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SOLID FOOD, ITS ELABORATION AND DESTINATION.

Liquid food introduced into the mouth is swallowed at once and passes into the stomach. If solid, it has to undergo the preliminary process of mastication. During mastication it is freely mixed with the alkaline saliva, which is poured out in abundance from the salivary glands, and which much facilitates the process. Liquid food passes into the stomach with comparatively little admixture of saliva. Solid food, on the contrary, whilst being ground and divided, is saturated with salivary secretion, which gradually forms it into a pulp fit for the action of the gastric juices. From the various experiments that have been performed, it would appear that the subsequent changes produced in solid food by the stomachal digestion are much facilitated by the presence of the saliva.

The saliva also appears to have a peculiar power of transforming the amydon or starch of farinaceous food into grape sugar, a necessary transformation in the series of food changes. This is the more remarkable as the gastric juices do not possess this power. They appear to act more especially as a solvent of the nitrogenous food element.

As soon as food reaches the stomach its presence determines the secretion of the gastric juice, which is not found in that organ during the period of vacuity or repose. This secretion exercises a very peculiar dissolving power over the food which is submitted to its action, gradually reducing it to the condition of a grey creamy or pultaceous fluid. The time employed to effect this dissolution varies according to the nature of the food; animal substances, as a rule, taking longer to digest than vegetable.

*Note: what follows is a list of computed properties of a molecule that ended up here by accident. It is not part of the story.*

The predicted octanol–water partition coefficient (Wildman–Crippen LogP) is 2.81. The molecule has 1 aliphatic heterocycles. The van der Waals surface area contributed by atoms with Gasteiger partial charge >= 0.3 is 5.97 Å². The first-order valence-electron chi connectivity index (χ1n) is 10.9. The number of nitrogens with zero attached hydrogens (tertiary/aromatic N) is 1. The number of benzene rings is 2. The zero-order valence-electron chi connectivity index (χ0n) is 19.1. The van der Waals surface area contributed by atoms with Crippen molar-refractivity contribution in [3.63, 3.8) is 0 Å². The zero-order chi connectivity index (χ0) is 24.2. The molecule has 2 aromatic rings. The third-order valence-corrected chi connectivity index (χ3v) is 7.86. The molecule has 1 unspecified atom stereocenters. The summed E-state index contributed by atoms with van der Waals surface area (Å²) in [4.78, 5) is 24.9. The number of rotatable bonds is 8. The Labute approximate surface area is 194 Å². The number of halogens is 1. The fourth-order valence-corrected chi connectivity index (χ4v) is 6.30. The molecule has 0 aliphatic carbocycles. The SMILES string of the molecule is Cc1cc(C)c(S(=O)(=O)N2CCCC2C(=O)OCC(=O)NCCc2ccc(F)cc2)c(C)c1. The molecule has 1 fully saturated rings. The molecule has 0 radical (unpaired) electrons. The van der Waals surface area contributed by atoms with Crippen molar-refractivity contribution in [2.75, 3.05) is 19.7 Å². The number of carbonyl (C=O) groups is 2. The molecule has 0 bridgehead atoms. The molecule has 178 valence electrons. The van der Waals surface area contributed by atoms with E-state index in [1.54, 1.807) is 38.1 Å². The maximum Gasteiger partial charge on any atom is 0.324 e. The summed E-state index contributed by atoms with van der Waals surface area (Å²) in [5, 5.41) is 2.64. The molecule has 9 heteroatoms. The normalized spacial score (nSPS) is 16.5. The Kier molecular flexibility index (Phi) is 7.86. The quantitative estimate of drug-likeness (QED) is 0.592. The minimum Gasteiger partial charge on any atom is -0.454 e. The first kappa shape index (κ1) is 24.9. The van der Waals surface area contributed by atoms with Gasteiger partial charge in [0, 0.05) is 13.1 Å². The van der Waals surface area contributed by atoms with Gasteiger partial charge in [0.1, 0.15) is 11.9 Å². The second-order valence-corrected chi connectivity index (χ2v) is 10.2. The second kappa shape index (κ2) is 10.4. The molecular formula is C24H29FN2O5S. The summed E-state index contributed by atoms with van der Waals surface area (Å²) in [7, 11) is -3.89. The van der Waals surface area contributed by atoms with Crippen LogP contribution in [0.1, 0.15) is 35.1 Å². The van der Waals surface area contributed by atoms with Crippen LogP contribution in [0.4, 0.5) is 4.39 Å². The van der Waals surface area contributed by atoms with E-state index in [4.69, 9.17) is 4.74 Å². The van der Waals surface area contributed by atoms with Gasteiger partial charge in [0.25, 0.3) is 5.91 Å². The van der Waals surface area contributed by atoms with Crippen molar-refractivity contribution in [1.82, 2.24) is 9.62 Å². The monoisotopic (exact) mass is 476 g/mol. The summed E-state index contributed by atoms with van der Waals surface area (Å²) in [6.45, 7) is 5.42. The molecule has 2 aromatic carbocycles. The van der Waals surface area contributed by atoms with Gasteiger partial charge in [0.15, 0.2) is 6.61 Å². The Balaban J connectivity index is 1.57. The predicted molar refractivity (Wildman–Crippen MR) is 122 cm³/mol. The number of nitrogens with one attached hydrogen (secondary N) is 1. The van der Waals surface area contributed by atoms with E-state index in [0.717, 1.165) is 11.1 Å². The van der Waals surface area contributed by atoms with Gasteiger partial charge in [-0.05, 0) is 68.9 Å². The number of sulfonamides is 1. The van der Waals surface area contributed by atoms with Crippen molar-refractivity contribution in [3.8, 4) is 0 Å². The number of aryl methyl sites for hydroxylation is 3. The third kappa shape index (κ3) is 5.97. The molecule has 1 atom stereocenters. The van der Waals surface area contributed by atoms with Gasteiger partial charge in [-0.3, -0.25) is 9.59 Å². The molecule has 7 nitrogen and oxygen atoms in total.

The period of stomachal digestion is one of great vital activity for that organ. The contact of food with the coats of the stomach is immediately attended with an influx of blood to its mucous membrane, which becomes highly vascularized. In this mucous membrane are innumerable glands, imbedded as it were in longitudinal bundles in its tissue, with their orifices opening on its surface. These minute glands secrete the gastric juice, which they accomplish by the successive formation and rupture of the cells that contain it. The muscular structures of the stomach are at the same time contracting actively, so as to bring successively each portion of the food in contact with the mucous membrane from which gastric juice is pouring uninterruptedly these contractions also carry off, towards

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the pylorus and intestines, that portion which has been dissolved and elaborated.

The gastric juice is acid, a property it owes to its containing lactic or hydrochloric acids, and the superphosphate of lime. Its digestive properties depend on a peculiar animal matter, to which the name of pepsine has been given, and which may be extracted in the shape of an amorphous powder. A solution of pepsine will dissolve meat or any other alimentary substance at a temperature similar to that of the body.